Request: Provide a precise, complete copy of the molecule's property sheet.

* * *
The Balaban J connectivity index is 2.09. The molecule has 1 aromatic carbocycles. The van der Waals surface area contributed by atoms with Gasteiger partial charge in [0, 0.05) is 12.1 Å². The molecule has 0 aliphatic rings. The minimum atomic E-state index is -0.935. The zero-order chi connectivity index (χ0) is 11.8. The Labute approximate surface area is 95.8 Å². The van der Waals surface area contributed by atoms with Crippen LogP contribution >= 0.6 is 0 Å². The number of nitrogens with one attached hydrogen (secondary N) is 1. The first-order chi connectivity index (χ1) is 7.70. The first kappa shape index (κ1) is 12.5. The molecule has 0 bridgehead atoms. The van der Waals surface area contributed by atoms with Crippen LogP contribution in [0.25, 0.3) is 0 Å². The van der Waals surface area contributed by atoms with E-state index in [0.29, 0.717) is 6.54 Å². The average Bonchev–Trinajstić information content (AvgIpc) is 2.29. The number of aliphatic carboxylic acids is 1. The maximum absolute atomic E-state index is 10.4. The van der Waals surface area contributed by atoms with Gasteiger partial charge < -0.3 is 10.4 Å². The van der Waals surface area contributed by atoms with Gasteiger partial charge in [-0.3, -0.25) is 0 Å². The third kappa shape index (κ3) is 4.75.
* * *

The Balaban J connectivity index is 2.09. The molecule has 1 aromatic carbocycles. The van der Waals surface area contributed by atoms with Gasteiger partial charge in [0, 0.05) is 12.1 Å². The molecule has 0 aliphatic rings. The minimum atomic E-state index is -0.935. The zero-order chi connectivity index (χ0) is 11.8. The Labute approximate surface area is 95.8 Å². The van der Waals surface area contributed by atoms with Crippen LogP contribution >= 0.6 is 0 Å². The number of nitrogens with one attached hydrogen (secondary N) is 1. The first-order chi connectivity index (χ1) is 7.70. The first kappa shape index (κ1) is 12.5. The molecule has 0 bridgehead atoms. The van der Waals surface area contributed by atoms with Crippen LogP contribution in [0.25, 0.3) is 0 Å². The van der Waals surface area contributed by atoms with E-state index in [0.29, 0.717) is 6.54 Å². The average Bonchev–Trinajstić information content (AvgIpc) is 2.29. The number of aliphatic carboxylic acids is 1. The maximum absolute atomic E-state index is 10.4. The van der Waals surface area contributed by atoms with Gasteiger partial charge < -0.3 is 10.4 Å². The van der Waals surface area contributed by atoms with Gasteiger partial charge in [-0.3, -0.25) is 0 Å². The third kappa shape index (κ3) is 4.75.